Definition of mauve in English:

mauve

Syllabification: mauve
Pronunciation: /mōv
 
, môv
 
/

adjective

Of a pale purple color.
More example sentences
  • She wore a white tunic with pale mauve sleeves and veil.
  • The wind was blowing through her fancy curtained window and a light breeze hit her long brown hair as it dangled off the bed hitting the pale purple and mauve comforter.
  • Flower blossoms are creamy white with mauve caps and are frugally placed up the stem above glossy green foliage.

noun

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1A pale purple color: a few pale streaks of mauve were all that remained of the sunset glowing with soft pastel mauves and pinks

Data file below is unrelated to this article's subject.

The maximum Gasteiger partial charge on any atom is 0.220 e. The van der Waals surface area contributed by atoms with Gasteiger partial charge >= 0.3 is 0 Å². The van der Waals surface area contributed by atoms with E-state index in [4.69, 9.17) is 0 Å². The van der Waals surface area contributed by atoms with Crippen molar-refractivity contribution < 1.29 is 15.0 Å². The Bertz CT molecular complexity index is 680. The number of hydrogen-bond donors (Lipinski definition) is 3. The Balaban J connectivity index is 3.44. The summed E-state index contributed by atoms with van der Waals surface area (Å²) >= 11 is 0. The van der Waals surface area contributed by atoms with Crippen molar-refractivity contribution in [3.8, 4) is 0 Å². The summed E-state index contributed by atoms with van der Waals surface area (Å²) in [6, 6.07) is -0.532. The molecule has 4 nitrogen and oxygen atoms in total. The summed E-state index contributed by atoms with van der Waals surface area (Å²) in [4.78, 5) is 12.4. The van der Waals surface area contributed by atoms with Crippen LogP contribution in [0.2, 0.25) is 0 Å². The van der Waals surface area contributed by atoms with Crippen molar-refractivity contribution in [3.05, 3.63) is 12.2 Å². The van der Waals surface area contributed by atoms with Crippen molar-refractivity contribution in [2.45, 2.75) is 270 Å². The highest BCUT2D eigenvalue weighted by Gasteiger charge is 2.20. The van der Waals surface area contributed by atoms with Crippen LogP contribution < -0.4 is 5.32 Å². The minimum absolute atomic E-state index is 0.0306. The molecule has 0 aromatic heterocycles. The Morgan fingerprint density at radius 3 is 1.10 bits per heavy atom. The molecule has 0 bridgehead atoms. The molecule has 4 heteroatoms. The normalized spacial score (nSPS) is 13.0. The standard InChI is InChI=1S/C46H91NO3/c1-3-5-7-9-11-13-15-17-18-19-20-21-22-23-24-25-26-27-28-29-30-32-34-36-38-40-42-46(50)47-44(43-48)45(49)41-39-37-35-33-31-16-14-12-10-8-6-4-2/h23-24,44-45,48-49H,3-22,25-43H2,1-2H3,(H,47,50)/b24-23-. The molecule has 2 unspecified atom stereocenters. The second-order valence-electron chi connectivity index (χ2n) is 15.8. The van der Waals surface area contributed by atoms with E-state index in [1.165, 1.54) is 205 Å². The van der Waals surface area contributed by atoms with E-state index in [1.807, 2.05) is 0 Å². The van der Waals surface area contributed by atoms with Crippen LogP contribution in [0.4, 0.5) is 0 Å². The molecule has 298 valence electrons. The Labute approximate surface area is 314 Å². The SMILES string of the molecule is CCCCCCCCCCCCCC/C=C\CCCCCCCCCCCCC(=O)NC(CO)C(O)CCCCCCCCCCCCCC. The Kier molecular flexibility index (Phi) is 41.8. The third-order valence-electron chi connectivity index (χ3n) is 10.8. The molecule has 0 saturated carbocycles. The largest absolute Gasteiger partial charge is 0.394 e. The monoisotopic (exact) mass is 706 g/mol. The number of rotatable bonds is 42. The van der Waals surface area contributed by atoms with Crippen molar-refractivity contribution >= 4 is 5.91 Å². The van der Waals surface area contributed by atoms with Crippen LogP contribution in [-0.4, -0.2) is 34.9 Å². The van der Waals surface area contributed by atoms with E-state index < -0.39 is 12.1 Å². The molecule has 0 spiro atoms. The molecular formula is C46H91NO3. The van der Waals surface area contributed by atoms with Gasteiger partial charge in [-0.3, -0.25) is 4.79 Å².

More example sentences
  • Some are white, many in hues of lavender and lilac, pale mauves and deep purples, and a host of other colors.
  • They come in the girliest pinks, mauves and purples.
  • Grey carbuncled shells of giant clams open up to reveal a flesh of startling beauty, soft mauves dotted with electric blue and the palest of yellow.
2 historical A bright but delicate pale purple aniline dye prepared by William H. Perkin ( 1838–1907) in 1856. It was the first synthetic dyestuff.
More example sentences
  • The first synthetic dye, mauve, was prepared in 1856 by the English chemist William Henry Perkin.
  • The 1856 discovery of the first synthetic aniline dye, mauve, marked a new era in textile dyeing.
  • One example is the story of the clarification of the chemical structure of Perkin's mauve, the first synthetic dyestuff.

Origin

mid 19th century: from French, literally 'mallow', from Latin malva.

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